Are we unpaid tax collectors?

Business owners often refer to VAT as if it were a cost to their business regardless of their VAT position; whether they are registered for VAT or not.

If you are not registered for VAT, you do not have to add VAT to your sales and you cannot recover any VAT you pay on purchases. In which case, under these circumstances, VAT is a cost.

If you are registered for VAT, cash you collect from your customers will include VAT – if the sales are subject to VAT – and you will pay the VAT collected (less any VAT you pay on purchases) to HMRC. As you are collecting VAT from your customers, paying VAT on purchases to your suppliers and paying the difference to HMRC, there is no overall cost to your business.

Whilst there is no effect on profitability if you are registered for VAT, if you have to pay over VAT added to your sales before our customers pay our bills then there can be a cashflow issue. Fortunately, HMRC allow those affected in this way to use a special process called cash accounting for VAT. If you qualify for this method, you will only pay VAT added to your sales when your customers pay you, and conversely, you can only reclaim VAT on purchases when you have paid for them.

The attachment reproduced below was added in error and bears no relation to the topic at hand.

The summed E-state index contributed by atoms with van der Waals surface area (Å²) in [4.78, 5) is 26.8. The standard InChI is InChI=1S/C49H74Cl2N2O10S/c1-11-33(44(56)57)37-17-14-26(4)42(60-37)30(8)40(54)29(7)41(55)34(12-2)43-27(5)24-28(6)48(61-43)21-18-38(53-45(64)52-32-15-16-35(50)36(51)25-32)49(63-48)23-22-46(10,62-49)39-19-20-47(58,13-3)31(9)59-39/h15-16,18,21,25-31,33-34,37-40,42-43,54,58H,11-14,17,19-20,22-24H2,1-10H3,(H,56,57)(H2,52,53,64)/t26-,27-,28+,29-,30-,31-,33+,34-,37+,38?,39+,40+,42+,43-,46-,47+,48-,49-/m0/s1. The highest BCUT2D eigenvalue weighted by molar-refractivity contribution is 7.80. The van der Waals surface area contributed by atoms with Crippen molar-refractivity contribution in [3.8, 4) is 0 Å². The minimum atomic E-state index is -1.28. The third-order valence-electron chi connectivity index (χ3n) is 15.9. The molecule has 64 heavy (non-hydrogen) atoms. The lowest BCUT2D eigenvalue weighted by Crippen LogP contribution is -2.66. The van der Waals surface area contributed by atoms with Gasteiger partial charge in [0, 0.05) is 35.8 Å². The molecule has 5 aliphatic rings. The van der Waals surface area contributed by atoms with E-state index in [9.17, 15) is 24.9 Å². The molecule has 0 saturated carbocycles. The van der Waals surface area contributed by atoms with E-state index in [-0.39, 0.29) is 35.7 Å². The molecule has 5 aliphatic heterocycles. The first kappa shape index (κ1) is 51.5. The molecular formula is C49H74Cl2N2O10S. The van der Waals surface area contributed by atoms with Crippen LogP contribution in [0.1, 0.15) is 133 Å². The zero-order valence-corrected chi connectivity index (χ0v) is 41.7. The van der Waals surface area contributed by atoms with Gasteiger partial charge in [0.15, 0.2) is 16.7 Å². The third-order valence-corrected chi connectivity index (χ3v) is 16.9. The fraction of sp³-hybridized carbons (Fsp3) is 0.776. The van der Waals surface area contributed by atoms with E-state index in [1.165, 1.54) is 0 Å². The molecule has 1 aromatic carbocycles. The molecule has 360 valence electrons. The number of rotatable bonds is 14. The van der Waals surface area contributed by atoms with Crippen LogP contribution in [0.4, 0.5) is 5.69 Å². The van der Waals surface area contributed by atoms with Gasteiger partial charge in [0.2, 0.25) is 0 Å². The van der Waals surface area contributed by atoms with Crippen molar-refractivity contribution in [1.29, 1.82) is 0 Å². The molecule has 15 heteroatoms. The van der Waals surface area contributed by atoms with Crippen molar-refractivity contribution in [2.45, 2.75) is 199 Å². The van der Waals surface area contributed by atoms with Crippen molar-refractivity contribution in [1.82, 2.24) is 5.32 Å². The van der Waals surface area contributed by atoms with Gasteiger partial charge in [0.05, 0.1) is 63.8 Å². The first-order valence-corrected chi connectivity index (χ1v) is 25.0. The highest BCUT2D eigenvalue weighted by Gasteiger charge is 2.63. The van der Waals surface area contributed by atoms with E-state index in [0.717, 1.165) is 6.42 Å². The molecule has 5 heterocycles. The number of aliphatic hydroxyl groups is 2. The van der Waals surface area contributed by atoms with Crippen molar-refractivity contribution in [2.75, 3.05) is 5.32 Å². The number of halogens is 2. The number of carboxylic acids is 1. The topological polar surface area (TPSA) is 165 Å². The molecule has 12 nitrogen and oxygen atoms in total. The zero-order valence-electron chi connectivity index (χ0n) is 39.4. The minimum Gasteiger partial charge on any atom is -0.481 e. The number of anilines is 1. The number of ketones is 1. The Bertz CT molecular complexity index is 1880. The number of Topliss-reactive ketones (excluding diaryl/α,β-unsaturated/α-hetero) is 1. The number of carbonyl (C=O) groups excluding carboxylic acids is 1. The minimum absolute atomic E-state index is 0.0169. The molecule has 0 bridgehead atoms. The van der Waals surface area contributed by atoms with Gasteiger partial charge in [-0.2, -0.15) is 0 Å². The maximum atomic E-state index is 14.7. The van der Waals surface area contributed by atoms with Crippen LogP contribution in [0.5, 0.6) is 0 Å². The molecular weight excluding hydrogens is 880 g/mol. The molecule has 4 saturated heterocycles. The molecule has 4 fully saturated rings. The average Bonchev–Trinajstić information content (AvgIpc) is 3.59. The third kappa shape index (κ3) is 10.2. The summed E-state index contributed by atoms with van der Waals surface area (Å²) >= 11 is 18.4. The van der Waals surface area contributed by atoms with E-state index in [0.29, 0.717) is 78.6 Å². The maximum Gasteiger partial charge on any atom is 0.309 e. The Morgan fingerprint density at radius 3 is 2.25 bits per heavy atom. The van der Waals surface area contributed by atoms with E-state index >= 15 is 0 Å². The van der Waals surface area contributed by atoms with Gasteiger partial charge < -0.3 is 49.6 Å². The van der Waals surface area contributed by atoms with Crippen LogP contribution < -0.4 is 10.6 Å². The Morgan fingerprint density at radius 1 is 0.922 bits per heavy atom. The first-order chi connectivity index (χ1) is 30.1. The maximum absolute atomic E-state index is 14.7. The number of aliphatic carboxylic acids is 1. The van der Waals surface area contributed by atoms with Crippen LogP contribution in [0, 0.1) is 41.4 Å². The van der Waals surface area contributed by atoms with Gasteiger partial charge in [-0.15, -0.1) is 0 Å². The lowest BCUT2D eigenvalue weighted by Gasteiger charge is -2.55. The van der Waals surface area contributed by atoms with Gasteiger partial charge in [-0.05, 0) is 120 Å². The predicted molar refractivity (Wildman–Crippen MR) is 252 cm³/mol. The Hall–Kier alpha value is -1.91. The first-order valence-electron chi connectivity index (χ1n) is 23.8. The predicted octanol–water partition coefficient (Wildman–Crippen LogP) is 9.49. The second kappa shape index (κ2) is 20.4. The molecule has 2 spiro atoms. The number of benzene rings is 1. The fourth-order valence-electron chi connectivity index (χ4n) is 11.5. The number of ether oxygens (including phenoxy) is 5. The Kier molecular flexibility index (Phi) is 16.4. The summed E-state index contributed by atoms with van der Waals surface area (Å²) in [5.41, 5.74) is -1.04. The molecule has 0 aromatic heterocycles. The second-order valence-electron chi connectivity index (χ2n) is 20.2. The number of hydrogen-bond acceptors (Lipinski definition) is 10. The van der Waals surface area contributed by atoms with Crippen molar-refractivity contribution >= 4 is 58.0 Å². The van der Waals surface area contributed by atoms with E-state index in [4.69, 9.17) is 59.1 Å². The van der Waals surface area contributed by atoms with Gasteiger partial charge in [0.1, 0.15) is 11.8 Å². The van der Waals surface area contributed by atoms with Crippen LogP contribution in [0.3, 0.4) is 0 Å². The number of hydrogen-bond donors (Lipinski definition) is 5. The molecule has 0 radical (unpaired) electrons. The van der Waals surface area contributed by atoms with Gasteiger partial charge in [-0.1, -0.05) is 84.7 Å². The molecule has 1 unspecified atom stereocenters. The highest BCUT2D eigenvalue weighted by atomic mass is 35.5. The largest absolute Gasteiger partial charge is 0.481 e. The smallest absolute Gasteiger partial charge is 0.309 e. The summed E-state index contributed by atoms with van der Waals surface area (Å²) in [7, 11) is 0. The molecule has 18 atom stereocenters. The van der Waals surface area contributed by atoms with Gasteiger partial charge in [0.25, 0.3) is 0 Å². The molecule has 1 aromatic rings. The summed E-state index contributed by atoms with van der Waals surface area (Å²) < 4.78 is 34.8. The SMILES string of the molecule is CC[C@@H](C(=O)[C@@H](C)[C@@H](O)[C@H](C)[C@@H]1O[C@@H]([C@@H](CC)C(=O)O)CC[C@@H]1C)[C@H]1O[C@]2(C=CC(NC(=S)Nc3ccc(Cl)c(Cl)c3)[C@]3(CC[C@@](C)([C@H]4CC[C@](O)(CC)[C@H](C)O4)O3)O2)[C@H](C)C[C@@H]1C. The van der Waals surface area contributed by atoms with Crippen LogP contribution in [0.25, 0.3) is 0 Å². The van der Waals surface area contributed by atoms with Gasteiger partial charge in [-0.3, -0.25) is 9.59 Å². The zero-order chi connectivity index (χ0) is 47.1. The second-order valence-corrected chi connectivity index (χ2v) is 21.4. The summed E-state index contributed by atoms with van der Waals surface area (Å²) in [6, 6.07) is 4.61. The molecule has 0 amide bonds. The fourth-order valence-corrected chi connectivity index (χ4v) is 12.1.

In which case, VAT registered businesses are unpaid tax collectors.

We are obliged by law to keep our records in a certain way and make payments to HMRC based on strict filing and payment rules.

The government does not compensate us for our time in meeting these record keeping, filing and payment obligations, and we will be penalised for exceeding filing and payment deadlines.